There may also be the possibility of adverse effects if someone gets IV vitamin C. IV vitamin C is sometimes used as a complementary treatment for pain relief. Experts have also explored using IV vitamin C in the treatment of patients who have COVID-19. More research is needed in this area (Abdullah, 2021; Carr, 2017; Huang, 2021).
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Symptoms of too much vitamin C
Overall, the effects of consuming too much vitamin C are usually not serious and include abdominal cramps, diarrhea, and nausea (NIH, 2021).
The body excretes vitamin C in the urine, so excessive amounts could contribute to the formation of kidney stones. This possibility is more of a concern in people with kidney disorders (NIH, 2021; Maxfield, 2020).
When it comes to your daily vitamin C intake, you can get adequate amounts through the food you eat. Usually, you do not need to consume vitamin C supplements to maintain healthy levels. While an overdose is unlikely, talk to your healthcare provider or dietitian before starting vitamin C supplements or if you have concerns about overdose based on your health history.
- Abdullah, M., Jamil, R. T., & Attia, F. N. (2021). Vitamin C (ascorbic acid). [Updated Jun 15, 2021]. In: StatPearls [Internet]. Retrieved from https://www.ncbi.nlm.nih.gov/books/NBK499877/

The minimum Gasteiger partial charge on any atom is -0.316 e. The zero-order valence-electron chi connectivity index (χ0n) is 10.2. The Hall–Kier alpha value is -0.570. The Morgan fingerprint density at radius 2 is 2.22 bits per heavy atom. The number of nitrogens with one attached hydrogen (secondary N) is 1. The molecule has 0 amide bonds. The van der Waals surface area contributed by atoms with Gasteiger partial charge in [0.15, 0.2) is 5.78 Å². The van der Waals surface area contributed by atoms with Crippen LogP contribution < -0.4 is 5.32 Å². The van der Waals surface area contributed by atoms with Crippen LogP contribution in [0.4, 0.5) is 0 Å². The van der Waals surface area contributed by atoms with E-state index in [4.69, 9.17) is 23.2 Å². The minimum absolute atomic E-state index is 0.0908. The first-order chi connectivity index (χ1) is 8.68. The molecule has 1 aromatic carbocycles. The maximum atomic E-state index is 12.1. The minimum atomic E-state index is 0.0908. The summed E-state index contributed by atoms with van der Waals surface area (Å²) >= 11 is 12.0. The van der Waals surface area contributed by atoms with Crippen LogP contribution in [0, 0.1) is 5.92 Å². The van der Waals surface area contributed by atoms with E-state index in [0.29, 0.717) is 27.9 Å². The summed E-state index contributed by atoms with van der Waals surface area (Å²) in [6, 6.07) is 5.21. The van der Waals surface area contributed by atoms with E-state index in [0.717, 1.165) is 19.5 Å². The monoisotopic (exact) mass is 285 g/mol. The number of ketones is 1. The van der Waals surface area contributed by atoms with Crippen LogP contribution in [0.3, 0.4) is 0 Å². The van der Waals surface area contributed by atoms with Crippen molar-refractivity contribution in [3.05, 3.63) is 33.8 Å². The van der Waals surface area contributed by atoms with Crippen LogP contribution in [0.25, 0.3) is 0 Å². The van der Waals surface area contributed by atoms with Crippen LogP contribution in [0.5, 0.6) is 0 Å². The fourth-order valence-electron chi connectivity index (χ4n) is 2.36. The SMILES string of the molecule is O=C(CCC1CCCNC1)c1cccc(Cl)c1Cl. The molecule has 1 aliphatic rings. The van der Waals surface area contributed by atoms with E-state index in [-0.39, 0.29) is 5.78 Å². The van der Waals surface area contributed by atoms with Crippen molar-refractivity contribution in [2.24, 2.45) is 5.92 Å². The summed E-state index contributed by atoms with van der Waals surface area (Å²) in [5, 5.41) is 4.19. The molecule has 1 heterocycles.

- Carr, A. C., & Maggini, S. (2017). Vitamin C and Immune Function. Nutrients, 9(11), 1211. doi: 10.3390/nu9111211. Retrieved from https://www.ncbi.nlm.nih.gov/pmc/articles/PMC5707683/
- Carr, A. C., & McCall, C. (2017). The role of vitamin C in the treatment of pain: new insights. Journal of translational medicine, 15(1), 77. doi: 10.1186/s12967-017-1179-7. Retrieved from https://www.ncbi.nlm.nih.gov/pmc/articles/PMC5391567/
- Huang, L., Wang, L., Tan, J., Liu, H., & Ni, Y. (2021). High-dose vitamin C intravenous infusion in the treatment of patients with COVID-19: A protocol for systematic review and meta-analysis. Medicine, 100(19), e25876. doi: 10.1097/MD.0000000000025876. Retrieved from https://www.ncbi.nlm.nih.gov/pmc/articles/PMC8133047/
- Lykstad, J., & Sharma, S. (2021). Biochemistry, water soluble vitamins. [Updated Mar 07, 2021]. In: StatPearls [Internet]. Retrieved from https://www.ncbi.nlm.nih.gov/books/NBK538510/
- Maxfield, L., & Crane, J. S. (2021). Vitamin C deficiency. [Updated Jul 18, 2021]. In: StatPearls [Internet]. Retrieved from https://www.ncbi.nlm.nih.gov/books/NBK493187/
- NIH. (2013). Antioxidants: In depth. Retrieved October 13, 2021, from https://www.nccih.nih.gov/health/antioxidants-in-depth
- NIH. (2021). Office of dietary supplements – vitamin C. Retrieved October 12, 2021 from https://ods.od.nih.gov/factsheets/VitaminC-HealthProfessional/
- Wu, M., Cronin, K., & Crane, J. S. (2020). Biochemistry, Collagen synthesis. [Updated Sep 11, 2020]. In: StatPearls [Internet]. Retrieved from https://www.ncbi.nlm.nih.gov/books/NBK507709/